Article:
A $ 1 increase will take effect in April, with another $ 1 increase in October, bringing the hourly rate to $ 13.75. This is a 17% increase from the current rate of $ 11.75. “We are currently dead last in the country in terms of minimum wage and far behind our neighbors in Atlantic Canada,” said Trevor Holder, provincial minister of post-secondary education, training and labor, at a press conference Thursday morning.
“This fact has troubled me as Minister of Labor for some time. To be frank, it’s downright embarrassing. “
The increase follows a five-cent increase in 2021 that the New Brunswick Common Front for Social Justice called too small to make a difference for those earning minimum wage.
Abram Lutes, the group’s provincial coordinator, said next year’s increase still doesn’t go far enough. Lutes said the group’s position is that the minimum wage should be set at $ 15 and then adjusted annually.
“We are happy that the government has started to move on the issue,” he said in an interview. “But there is still a lot of catching up to do. “
The salary increase is still lower than what the Human Development Council calculated as a “living wage” in four New Brunswick cities.
The group suggests that a living wage ranges from $ 17.45 an hour in Bathurst to $ 20.75 in Fredericton, including things like housing and services.
New Brunswick had linked the annual increases to changes in the Consumer Price Index, a measure of changes in the cost of living.
Holder said the province determined that a “correction” was needed to bring New Brunswick into line with the rates of other provinces. He said the province would resume using the CPI to adjust the rate in 2023.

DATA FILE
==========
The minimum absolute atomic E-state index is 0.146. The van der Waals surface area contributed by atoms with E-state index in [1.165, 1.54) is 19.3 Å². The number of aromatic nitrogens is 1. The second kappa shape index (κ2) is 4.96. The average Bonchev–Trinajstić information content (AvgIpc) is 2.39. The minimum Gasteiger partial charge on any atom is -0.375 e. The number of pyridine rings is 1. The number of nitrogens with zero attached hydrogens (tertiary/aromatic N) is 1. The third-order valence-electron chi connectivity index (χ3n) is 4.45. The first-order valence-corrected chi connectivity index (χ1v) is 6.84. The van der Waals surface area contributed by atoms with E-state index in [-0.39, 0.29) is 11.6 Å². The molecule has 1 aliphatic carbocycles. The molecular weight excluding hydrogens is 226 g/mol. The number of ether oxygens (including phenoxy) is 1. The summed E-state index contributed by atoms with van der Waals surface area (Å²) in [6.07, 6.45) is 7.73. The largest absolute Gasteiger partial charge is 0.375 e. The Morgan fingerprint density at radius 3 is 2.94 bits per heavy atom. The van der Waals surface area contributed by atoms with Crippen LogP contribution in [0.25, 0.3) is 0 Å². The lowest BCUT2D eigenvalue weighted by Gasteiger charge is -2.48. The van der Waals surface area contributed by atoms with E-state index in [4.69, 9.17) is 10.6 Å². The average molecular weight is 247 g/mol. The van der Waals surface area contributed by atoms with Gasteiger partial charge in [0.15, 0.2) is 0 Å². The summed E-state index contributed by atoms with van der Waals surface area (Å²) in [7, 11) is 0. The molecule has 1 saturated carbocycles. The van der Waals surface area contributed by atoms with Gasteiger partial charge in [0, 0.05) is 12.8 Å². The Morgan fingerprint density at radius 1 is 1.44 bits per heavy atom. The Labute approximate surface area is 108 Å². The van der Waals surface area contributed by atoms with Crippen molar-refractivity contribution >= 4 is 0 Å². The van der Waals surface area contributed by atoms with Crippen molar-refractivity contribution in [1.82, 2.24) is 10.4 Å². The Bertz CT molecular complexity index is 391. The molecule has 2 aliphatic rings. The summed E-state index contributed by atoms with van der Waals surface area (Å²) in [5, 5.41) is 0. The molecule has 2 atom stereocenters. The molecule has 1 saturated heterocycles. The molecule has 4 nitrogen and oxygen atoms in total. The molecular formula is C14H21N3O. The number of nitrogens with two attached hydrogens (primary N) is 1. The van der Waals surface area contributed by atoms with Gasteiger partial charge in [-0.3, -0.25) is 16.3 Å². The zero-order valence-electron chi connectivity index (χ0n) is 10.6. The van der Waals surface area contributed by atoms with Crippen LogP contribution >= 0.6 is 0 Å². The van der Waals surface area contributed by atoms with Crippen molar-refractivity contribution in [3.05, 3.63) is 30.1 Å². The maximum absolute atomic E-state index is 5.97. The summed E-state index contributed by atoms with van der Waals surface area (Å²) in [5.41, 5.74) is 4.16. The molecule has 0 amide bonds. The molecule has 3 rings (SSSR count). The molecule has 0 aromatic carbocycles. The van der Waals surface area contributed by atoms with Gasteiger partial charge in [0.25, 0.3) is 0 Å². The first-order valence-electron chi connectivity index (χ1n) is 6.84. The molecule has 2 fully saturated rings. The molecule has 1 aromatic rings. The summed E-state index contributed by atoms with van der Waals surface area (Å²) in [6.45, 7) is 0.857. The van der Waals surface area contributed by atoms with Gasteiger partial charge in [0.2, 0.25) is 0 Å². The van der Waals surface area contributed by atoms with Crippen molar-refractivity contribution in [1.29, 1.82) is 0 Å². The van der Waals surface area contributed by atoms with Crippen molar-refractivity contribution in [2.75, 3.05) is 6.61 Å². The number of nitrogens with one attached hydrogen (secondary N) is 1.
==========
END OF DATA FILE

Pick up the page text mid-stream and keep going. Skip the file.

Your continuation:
Holder said the 2022 increases are expected to affect 15,500 minimum wage workers as well as 30,000 others who earn more than the current minimum wage but less than $ 13.75 an hour.
A group of companies sees a lack of consultation
Restaurants Canada denounced the increase in a statement, saying it could add $ 25,000 to the costs of operating a restaurant in the province.
“This is an unreasonably drastic increase that couldn’t come at a worse time for New Brunswick restaurants,” said Luc Erjavec, association vice-president for Atlantic Canada, in the statement.
The Greater Moncton Chamber of Commerce issued a statement saying the group is “concerned about the sudden and untimely announcement by the Government of New Brunswick.”
Jim Cormier, Atlantic director of the Retail Council of Canada, said the organization was not opposed to minimum wage increases, but said it had not been consulted on the change.
“We understand New Brunswick has fallen behind,” Cormier said in an interview Thursday. “It would be nice, however, to get some consultation with the industry before that happens. “
He said companies expected the wage rate to rise in April based on the CPI. He said businesses need a transparent and predictable process for knowing what to budget for in the future.
“So that’s creating havoc among business owners, where they’re going to have to try to adjust very quickly, especially for the increase that’s going to happen on April 1. “
Holder, when asked about the consultation with the business, did not say whether a consultation had taken place specifically on the $ 2 increase, but that there had been a consultation on the minimum wage over the years.
Minimum wages in the other Atlantic provinces
The minister said they wanted to increase the rate in part to bring the minimum wage closer to other Atlantic provinces, so they could discuss harmonizing the rate across Atlantic Canada.
In Nova Scotia the rate is $ 12.95 and will increase in April based on the CPI.
Newfoundland and Labrador increased its rate by 25 cents in October to $ 12.75.
Prince Edward Island will increase its rate by 70 cents to $ 13.70 starting in April 2022.